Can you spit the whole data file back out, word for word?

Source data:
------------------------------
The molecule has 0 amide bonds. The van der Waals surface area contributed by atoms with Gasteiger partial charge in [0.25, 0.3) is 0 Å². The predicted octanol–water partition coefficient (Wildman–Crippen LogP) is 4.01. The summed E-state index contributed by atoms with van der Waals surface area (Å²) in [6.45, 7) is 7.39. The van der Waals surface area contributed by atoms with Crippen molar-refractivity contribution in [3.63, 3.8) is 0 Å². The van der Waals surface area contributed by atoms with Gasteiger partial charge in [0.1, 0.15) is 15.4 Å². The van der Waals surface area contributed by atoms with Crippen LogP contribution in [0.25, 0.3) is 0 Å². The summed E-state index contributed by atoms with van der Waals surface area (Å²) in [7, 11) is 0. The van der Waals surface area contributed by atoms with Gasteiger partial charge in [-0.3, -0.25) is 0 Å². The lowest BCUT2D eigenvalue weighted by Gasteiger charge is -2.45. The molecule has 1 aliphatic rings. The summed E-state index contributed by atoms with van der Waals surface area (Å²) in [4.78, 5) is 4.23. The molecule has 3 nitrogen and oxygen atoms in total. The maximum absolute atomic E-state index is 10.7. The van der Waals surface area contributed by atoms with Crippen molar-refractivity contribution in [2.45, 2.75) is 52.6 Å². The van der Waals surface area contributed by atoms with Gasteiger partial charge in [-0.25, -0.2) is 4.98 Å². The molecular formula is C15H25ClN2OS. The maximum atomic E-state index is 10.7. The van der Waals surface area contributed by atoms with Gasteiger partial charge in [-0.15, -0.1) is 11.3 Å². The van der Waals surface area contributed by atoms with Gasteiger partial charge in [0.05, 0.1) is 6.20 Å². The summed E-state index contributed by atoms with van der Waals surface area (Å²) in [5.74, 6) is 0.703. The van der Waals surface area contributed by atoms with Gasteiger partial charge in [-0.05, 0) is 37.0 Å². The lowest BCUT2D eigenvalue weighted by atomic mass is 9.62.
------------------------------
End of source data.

The molecule has 0 amide bonds. The van der Waals surface area contributed by atoms with Gasteiger partial charge in [0.25, 0.3) is 0 Å². The predicted octanol–water partition coefficient (Wildman–Crippen LogP) is 4.01. The summed E-state index contributed by atoms with van der Waals surface area (Å²) in [6.45, 7) is 7.39. The van der Waals surface area contributed by atoms with Crippen molar-refractivity contribution in [3.63, 3.8) is 0 Å². The van der Waals surface area contributed by atoms with Gasteiger partial charge in [0.1, 0.15) is 15.4 Å². The van der Waals surface area contributed by atoms with Crippen LogP contribution in [0.25, 0.3) is 0 Å². The summed E-state index contributed by atoms with van der Waals surface area (Å²) in [7, 11) is 0. The van der Waals surface area contributed by atoms with Gasteiger partial charge in [-0.3, -0.25) is 0 Å². The lowest BCUT2D eigenvalue weighted by Gasteiger charge is -2.45. The molecule has 1 aliphatic rings. The summed E-state index contributed by atoms with van der Waals surface area (Å²) in [4.78, 5) is 4.23. The molecule has 3 nitrogen and oxygen atoms in total. The maximum absolute atomic E-state index is 10.7. The van der Waals surface area contributed by atoms with Crippen molar-refractivity contribution in [2.45, 2.75) is 52.6 Å². The van der Waals surface area contributed by atoms with Gasteiger partial charge in [-0.25, -0.2) is 4.98 Å². The molecular formula is C15H25ClN2OS. The maximum atomic E-state index is 10.7. The van der Waals surface area contributed by atoms with Gasteiger partial charge in [-0.15, -0.1) is 11.3 Å². The van der Waals surface area contributed by atoms with Gasteiger partial charge in [0.05, 0.1) is 6.20 Å². The summed E-state index contributed by atoms with van der Waals surface area (Å²) in [5.74, 6) is 0.703. The van der Waals surface area contributed by atoms with Gasteiger partial charge in [-0.05, 0) is 37.0 Å². The lowest BCUT2D eigenvalue weighted by atomic mass is 9.62.